Walmart Inc. benefited from higher in-store traffic and stimulus spending in the first quarter and grew revenue to $138.3 billion, up 2.7% from a year ago and beating the consensus estimate of $132 billion.
According to the company’s earnings report released Tuesday (May 18), net income totaled $2.73 billion in the quarter ending April 30, down 31.6% from the prior-year period. That equated to diluted earnings per share of 97 cents after charges of 57 cents from losses on equity investments and 15 cents on the sales of U.K. and Japanese businesses. Walmart reported first-quarter operating income of $6.9 billion, up 32% from $5.2 billion a year ago.
The $1.69 per share Walmart reported before adjustments were considerably better than $1.21 forecast by analysts and that sent Walmart shares 4% higher in pre-market trading. Walmart also raised its full-year earnings guidance on the top and bottom lines giving a brighter outlook for the remaining three quarters. The retailer said it expects revenue growth of low-to-mid single digits. Excluding divestitures, Walmart expects earnings per share to rise between 10% and 13% this year, up from nearly flat earnings in prior estimates.
“This was a strong quarter,” Walmart president and CEO Doug McMillon said in his opening remarks of the company’s call Monday with analysts. “Every segment performed well, and we’re encouraged by traffic and grocery market share trends. Our optimism is higher than it was at the beginning of the year. In the U.S., customers clearly want to get out and shop. We have a strong position as our store environment improves and eCommerce continues to grow. Stimulus in the U.S. had an impact, and the second half has more uncertainty than a typical year. We anticipate continued pent-up demand throughout 2021.”
Walmart’s U.S. business was particularly strong with comp sales rising 6% with e-commerce adding 3.6% to that number. Average ticket rose 9.5% with 3.2% fewer transactions, much stronger than the 1.4% average ticket gain analysts had projected. Walmart U.S. e-commerce sales rose 37% year-over-year.
McMillon said compared to a year ago, U.S. consumers are spending more on general merchandise compared to their grocery stock-up buying in early 2020. He also said Walmart recovered some of the lost market share in grocery in the recent quarter as in-stocks improved. He admitted some stores are experiencing low inventory levels from continued high grocery pickup and delivery. He said Walmart is working to combat the issues by adding more micro-fulfillment centers and work through supply chain challenges. McMillon said more store remodels and expanding micro-fulfillment centers are a priority to add capacity to the burgeoning online consumables retail business.
Ben Bienvenu, a retail analyst with Stephens Inc., said it’s good to see the Bentonville-based retailer off to such a good start with gross margins in the U.S. business outperforming estimates at 24.7%. He said as Walmart continues to scale its e-commerce business the profitability also improves. He is bullish on Walmart shares with a “buy” rating reiterated following the call on Tuesday. (Stephens conducts investment banking services for Walmart and is compensated accordingly.)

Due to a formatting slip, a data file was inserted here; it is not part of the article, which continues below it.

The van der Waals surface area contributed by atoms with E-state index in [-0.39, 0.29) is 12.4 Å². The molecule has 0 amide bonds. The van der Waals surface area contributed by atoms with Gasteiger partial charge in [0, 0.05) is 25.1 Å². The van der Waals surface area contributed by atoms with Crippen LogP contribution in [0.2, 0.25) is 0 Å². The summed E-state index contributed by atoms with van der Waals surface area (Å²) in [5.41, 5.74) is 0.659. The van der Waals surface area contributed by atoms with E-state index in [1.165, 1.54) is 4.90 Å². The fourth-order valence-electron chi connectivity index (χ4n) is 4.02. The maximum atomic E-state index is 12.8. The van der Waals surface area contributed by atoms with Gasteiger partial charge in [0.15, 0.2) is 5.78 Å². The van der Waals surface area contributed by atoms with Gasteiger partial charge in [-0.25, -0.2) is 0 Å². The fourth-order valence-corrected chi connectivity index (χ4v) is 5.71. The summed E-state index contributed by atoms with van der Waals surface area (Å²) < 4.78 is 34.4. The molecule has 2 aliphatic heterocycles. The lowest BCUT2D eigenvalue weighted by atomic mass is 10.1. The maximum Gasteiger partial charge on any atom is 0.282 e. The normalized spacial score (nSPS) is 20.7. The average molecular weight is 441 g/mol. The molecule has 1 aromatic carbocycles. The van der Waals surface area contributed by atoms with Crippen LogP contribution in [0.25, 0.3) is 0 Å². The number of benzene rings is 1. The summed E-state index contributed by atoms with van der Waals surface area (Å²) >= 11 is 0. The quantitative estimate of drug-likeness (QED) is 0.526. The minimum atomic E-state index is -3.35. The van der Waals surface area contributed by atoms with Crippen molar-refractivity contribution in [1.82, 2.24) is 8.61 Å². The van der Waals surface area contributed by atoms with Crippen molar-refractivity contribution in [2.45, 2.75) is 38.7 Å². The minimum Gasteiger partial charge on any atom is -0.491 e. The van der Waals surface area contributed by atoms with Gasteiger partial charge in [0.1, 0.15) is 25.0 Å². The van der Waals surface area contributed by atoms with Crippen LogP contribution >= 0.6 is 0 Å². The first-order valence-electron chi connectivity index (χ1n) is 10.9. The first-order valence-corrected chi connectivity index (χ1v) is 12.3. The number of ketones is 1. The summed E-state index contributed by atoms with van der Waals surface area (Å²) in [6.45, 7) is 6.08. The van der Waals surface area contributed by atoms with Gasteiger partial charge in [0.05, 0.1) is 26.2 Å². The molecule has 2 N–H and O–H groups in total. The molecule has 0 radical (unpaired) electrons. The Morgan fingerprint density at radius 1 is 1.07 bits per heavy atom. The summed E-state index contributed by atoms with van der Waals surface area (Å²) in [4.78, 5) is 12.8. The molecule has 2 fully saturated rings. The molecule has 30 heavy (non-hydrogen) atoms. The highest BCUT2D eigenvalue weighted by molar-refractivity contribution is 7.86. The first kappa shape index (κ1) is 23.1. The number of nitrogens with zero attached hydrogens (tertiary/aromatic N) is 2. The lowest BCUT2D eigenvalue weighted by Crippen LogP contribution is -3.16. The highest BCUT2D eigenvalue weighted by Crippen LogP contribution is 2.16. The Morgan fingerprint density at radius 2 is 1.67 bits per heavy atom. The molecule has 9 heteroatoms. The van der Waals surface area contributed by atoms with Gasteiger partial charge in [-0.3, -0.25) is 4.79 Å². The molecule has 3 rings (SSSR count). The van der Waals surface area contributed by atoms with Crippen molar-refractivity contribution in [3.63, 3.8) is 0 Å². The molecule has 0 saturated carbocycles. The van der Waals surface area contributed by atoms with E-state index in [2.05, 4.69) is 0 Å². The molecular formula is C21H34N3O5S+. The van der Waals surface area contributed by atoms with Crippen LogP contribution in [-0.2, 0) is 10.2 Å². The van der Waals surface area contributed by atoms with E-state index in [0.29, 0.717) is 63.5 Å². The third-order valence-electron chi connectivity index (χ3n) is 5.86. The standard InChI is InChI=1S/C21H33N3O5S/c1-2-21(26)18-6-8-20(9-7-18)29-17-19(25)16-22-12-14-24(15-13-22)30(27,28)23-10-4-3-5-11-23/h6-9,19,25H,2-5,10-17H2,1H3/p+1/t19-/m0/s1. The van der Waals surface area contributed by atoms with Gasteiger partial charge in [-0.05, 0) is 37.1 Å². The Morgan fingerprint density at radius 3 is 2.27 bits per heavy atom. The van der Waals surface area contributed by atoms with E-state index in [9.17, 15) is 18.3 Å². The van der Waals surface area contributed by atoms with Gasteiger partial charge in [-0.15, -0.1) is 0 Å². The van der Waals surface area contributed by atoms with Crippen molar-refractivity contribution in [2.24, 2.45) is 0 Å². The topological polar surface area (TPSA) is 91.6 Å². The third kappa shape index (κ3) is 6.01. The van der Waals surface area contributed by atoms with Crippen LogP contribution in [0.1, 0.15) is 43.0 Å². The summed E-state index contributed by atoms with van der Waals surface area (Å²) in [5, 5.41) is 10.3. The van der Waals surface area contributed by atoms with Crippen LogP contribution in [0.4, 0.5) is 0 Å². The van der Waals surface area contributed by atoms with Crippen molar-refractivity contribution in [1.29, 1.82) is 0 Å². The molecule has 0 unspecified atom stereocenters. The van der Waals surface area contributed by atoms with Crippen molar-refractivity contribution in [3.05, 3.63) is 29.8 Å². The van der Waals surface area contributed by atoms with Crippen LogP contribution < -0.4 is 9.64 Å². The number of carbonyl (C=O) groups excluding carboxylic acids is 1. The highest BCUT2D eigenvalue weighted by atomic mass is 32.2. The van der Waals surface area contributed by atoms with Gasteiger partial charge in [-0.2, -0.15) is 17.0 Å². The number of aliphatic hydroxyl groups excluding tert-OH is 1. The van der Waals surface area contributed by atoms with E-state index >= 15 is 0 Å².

Gordon Haskett analysts said Walmart is a post-pandemic value player as consumers have the appetite and ability to spend. Chuck Grom at Gordon Haskett anticipates more consumers will return to work, particularly as children return to schools as vaccinations get rolled out to adolescents in the coming months. He expects a hybrid model in which retailers like Walmart that have benefited from the pandemic will continue to do so.
SAM’S CLUB, INTERNATIONAL RESULTS
Sam’s Club posted net sales revenue growth of 10.1% to $16.7 billion in the quarter. Comp sales rose 7.2% with e-commerce providing a 3.1% bump to the overall sales metric. Including fuel, comp sales rose 11.1%.
Just like with Walmart U.S., consumers consolidated their trips and bought more on their fewer visits as tickets rose 4.9% while trips rose just 2.2%. The Sam’s business unit said e-commerce sales rose 47% from a year ago. Membership income rose 12.7% in the quarter with significant growth in renewals and first time sign-ups, the company noted in the release.
Walmart’s diverse international business unit also reported better-than-expected growth in the quarter following the divestitures in the U.K. and Japan. Revenue was $27.2 billion, down 8.3%. The retailer said the divestitures represent a $4.2 billion loss to year-over-year revenue. Walmart said it was able to increase its gross margin by 0.46% in the business unit following the divestitures. Operating income rose 48.1% to $1.2 billion in the period.
McMillon said reducing the international business and focusing on high growth markets is paying off. He said other countries have been slower to recover from the pandemic and online sales growth remains strong, rising 166% in Mexico, 60% in China and 116% in Canada in the first quarter compared to a year ago.
Walmart shares (NYSE: WMT) traded higher in the morning session Monday around $141.52, up $2.63 in heavy volume. Over the past 52 weeks, the shares have traded between $117.01 and $153.68. Walmart said it returned $4.4 billion back to shareholders in the past quarter with $2.8 billion in stock repurchases and $1.5 billion in dividends.